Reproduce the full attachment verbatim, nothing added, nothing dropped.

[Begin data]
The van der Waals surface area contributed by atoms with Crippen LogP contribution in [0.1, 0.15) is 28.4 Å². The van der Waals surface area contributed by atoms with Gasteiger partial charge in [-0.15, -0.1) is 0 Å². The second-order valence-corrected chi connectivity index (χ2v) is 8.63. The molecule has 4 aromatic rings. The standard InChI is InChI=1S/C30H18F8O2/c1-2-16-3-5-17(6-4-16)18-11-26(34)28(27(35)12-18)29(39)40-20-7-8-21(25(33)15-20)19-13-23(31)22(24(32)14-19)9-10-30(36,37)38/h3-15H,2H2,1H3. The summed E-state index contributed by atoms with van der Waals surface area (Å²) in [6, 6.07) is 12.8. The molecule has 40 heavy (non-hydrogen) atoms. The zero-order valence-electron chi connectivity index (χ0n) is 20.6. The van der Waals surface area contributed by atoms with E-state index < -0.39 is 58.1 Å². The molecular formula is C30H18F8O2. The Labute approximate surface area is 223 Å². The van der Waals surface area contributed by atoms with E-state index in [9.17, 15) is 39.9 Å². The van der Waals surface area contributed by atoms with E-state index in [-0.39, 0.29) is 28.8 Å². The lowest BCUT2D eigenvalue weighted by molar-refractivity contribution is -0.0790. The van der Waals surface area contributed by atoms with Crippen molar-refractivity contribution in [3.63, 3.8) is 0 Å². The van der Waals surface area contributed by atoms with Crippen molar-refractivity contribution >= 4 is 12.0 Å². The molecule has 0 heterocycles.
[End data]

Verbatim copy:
The van der Waals surface area contributed by atoms with Crippen LogP contribution in [0.1, 0.15) is 28.4 Å². The van der Waals surface area contributed by atoms with Gasteiger partial charge in [-0.15, -0.1) is 0 Å². The second-order valence-corrected chi connectivity index (χ2v) is 8.63. The molecule has 4 aromatic rings. The standard InChI is InChI=1S/C30H18F8O2/c1-2-16-3-5-17(6-4-16)18-11-26(34)28(27(35)12-18)29(39)40-20-7-8-21(25(33)15-20)19-13-23(31)22(24(32)14-19)9-10-30(36,37)38/h3-15H,2H2,1H3. The summed E-state index contributed by atoms with van der Waals surface area (Å²) in [6, 6.07) is 12.8. The molecule has 40 heavy (non-hydrogen) atoms. The zero-order valence-electron chi connectivity index (χ0n) is 20.6. The van der Waals surface area contributed by atoms with E-state index < -0.39 is 58.1 Å². The molecular formula is C30H18F8O2. The Labute approximate surface area is 223 Å². The van der Waals surface area contributed by atoms with E-state index in [9.17, 15) is 39.9 Å². The van der Waals surface area contributed by atoms with E-state index in [-0.39, 0.29) is 28.8 Å². The lowest BCUT2D eigenvalue weighted by molar-refractivity contribution is -0.0790. The van der Waals surface area contributed by atoms with Crippen molar-refractivity contribution in [3.63, 3.8) is 0 Å². The van der Waals surface area contributed by atoms with Crippen molar-refractivity contribution >= 4 is 12.0 Å². The molecule has 0 heterocycles.